Work has had a problematic history in Western thought: disparaged as being contrary to contemplation, seen as a necessary burden, and invested with moral or even sacred value. In the Victorian era, a romantic-utilitarian dichotomy developed, and ideas of work were more radically divided than at any other time. On the one hand, the most popular mythologies propagated work as a value in itself - the 'Gospel of Work' - defining and building character and fostering well-being and a sense of fulfillment. On the other hand, with widespread industrialism, automation, and the division of labour, work was perceived as toil for extrinsic gain.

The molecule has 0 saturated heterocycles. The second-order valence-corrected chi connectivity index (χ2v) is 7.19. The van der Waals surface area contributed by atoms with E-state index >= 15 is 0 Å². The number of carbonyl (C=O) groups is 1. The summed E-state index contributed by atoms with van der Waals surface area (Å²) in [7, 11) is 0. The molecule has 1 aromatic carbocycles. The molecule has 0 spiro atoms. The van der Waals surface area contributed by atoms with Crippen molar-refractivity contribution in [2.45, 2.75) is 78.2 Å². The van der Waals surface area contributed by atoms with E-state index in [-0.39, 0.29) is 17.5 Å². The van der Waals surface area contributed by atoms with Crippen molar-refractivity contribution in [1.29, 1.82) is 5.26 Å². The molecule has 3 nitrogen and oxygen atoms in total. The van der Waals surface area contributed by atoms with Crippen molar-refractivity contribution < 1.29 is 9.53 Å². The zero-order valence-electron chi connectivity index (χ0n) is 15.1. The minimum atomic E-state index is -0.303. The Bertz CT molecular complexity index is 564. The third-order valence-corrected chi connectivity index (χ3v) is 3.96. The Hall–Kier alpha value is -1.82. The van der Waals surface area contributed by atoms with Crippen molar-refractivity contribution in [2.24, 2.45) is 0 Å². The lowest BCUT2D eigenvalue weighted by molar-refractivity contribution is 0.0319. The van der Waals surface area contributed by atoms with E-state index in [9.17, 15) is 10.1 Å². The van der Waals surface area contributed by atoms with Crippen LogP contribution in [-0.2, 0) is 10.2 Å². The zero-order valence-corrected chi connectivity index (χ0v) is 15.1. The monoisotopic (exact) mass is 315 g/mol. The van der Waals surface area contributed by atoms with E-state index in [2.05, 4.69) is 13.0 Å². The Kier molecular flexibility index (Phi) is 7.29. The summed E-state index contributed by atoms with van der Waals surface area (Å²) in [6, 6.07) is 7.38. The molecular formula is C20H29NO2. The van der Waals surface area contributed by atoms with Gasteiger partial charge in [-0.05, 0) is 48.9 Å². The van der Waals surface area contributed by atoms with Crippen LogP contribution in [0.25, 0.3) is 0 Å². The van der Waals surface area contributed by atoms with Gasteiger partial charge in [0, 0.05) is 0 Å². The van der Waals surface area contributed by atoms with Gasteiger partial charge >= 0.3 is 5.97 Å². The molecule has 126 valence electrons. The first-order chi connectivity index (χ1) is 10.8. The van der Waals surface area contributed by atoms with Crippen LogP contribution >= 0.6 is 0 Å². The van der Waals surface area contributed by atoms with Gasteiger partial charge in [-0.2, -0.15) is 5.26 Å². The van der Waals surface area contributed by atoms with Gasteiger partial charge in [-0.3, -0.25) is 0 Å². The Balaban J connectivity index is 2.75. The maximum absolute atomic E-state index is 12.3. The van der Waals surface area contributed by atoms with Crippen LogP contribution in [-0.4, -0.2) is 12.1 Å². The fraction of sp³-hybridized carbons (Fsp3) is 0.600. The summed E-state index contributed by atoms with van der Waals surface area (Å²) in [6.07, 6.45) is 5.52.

Gospels and Gritexamines the literary representations of work and labour in the Victorian works of Thomas Carlyle and the twentieth-century writings of Joseph Conrad and George Orwell, exploring how the three systematically displaced the conflict between the Gospel of Work and a non-idealist, non-theoretical pragmatism. Rob Breton argues that these writers were unwilling or unable to provide a resolution to the conflicting discourses and locates fissures emerging out of the division between work and the economic. This is an important and well-written study that provides a new depth of insight into Victorian ideology and working-class culture.